Microsoft CIO Uses MPG Analogy for Problem with Green IT

Ran across this post by Microsoft’s CIO Tony Scott on

You are here for an environmental conference, EcoForum. I'm curious what is going on in that area? I know power is a big issue
Scott: Most CIOs have come to recognize that both their employees and the customers of the company want to know that the company that they are either working for or buying products from is acting in an ecologically responsible way and that you take these issues seriously. From a Microsoft standpoint, we have some great products on virtualization. We're also here talking about that and here learning what other companies are doing.

In our own space we've gone from 8 percent to 25 percent virtualization in our data centers in just a year. Next year we think we are going to hit 50 percent. That's as dramatic a progress as I've seen, any company anywhere.

One of the things I am convinced of is that the entire technology community is going to have to come together to solve some of these issues. I came out of automotive. There was a day when if you wanted to know car gas mileage you had to write down the mileage, then drive and write down the mileage again. Then you went to the gas station and did long division to figure out what your gas mileage was. Eventually as the world got interested in this a chip got built in every car. Most cars have a chip built in to tell you what your miles per gallon is.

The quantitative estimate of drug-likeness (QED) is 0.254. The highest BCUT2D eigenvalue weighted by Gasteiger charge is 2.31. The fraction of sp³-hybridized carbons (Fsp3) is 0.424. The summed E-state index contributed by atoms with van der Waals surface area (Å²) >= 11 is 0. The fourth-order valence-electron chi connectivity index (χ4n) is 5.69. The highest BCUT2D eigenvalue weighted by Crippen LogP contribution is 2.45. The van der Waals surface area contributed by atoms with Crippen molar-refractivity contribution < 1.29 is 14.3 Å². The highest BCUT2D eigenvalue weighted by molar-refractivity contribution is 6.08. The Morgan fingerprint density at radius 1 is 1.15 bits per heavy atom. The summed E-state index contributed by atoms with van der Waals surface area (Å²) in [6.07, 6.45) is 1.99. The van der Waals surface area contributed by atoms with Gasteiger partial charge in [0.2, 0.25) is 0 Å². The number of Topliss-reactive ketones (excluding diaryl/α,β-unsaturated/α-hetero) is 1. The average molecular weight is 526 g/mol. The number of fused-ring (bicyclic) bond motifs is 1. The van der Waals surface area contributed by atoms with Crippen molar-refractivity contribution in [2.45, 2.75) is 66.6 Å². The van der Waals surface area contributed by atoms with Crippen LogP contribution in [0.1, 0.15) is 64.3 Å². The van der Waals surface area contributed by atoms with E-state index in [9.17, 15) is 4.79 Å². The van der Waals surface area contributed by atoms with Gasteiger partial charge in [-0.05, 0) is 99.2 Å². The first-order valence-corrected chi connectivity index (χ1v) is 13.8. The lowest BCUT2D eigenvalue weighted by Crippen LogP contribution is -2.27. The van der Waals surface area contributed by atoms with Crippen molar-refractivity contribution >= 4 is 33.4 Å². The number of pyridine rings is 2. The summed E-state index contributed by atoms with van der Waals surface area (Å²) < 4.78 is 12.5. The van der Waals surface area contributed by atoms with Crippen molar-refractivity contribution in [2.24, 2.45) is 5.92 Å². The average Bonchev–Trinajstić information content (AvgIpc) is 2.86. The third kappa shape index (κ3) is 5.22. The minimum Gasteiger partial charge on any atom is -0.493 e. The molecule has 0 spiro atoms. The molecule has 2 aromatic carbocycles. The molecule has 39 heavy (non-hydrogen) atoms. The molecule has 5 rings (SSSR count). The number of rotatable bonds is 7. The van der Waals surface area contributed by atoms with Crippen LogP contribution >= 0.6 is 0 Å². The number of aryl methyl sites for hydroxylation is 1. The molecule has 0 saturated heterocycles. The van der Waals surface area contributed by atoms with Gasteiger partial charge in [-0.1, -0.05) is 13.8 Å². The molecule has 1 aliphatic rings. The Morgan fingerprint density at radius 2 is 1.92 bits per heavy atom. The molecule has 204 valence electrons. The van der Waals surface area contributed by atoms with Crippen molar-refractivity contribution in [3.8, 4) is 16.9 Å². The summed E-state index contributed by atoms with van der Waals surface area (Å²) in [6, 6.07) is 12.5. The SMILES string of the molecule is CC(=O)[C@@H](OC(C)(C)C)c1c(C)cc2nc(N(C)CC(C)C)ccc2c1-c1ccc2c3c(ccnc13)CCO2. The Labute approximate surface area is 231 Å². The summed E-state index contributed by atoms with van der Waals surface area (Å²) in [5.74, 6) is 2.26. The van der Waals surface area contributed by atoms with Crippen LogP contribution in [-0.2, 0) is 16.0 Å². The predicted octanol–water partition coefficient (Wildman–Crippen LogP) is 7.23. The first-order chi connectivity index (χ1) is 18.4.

We don't have the functional equivalent to that in the IT world. As a CIO, you really want to know, what is this app costing me, all up? It's the people resources and the energy costs. The tools to do it are emerging but we are not there yet.

It shouldn't be that hard. If the technology community works together and develops the right standards and interfaces, one day you will be able to say here's my compute factor or my miles per gallon in terms of the technologies we use. With that we should be able to do a better job of managing our resources. I'm hopeful we could get that done.

With all Microsoft’s talk on PUE the data is in the data center on power consumed by servers.

The next step is getting the applications to calculate power used to complete the work, publishing a watts per unit of work.

Hopefully one of these days the application developers will pull their head out of a feature focused view, and think about resources they consume.